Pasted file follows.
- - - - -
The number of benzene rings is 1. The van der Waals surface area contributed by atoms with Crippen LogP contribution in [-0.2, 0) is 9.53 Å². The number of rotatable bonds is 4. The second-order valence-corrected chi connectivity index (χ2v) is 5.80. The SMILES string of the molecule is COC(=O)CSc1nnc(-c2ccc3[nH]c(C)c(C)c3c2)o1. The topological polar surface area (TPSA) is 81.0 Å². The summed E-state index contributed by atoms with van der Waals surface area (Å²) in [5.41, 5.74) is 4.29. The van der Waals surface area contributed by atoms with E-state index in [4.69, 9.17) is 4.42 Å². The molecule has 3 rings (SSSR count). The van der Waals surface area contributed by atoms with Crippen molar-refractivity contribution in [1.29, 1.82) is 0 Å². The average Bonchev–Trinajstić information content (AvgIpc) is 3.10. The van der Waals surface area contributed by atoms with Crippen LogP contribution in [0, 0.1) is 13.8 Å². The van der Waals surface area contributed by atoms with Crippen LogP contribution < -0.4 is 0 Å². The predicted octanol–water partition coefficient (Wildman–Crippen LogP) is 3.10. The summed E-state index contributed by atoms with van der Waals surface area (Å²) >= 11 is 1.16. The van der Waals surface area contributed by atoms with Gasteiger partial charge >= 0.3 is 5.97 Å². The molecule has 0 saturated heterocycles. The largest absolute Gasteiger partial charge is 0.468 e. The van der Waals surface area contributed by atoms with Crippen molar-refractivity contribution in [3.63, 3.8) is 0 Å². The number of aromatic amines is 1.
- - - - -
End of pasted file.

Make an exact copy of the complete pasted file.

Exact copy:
The number of benzene rings is 1. The van der Waals surface area contributed by atoms with Crippen LogP contribution in [-0.2, 0) is 9.53 Å². The number of rotatable bonds is 4. The second-order valence-corrected chi connectivity index (χ2v) is 5.80. The SMILES string of the molecule is COC(=O)CSc1nnc(-c2ccc3[nH]c(C)c(C)c3c2)o1. The topological polar surface area (TPSA) is 81.0 Å². The summed E-state index contributed by atoms with van der Waals surface area (Å²) in [5.41, 5.74) is 4.29. The van der Waals surface area contributed by atoms with E-state index in [4.69, 9.17) is 4.42 Å². The molecule has 3 rings (SSSR count). The van der Waals surface area contributed by atoms with Crippen molar-refractivity contribution in [1.29, 1.82) is 0 Å². The average Bonchev–Trinajstić information content (AvgIpc) is 3.10. The van der Waals surface area contributed by atoms with Crippen LogP contribution in [0, 0.1) is 13.8 Å². The van der Waals surface area contributed by atoms with Crippen LogP contribution < -0.4 is 0 Å². The predicted octanol–water partition coefficient (Wildman–Crippen LogP) is 3.10. The summed E-state index contributed by atoms with van der Waals surface area (Å²) >= 11 is 1.16. The van der Waals surface area contributed by atoms with Gasteiger partial charge >= 0.3 is 5.97 Å². The molecule has 0 saturated heterocycles. The largest absolute Gasteiger partial charge is 0.468 e. The van der Waals surface area contributed by atoms with Crippen molar-refractivity contribution in [3.63, 3.8) is 0 Å². The number of aromatic amines is 1.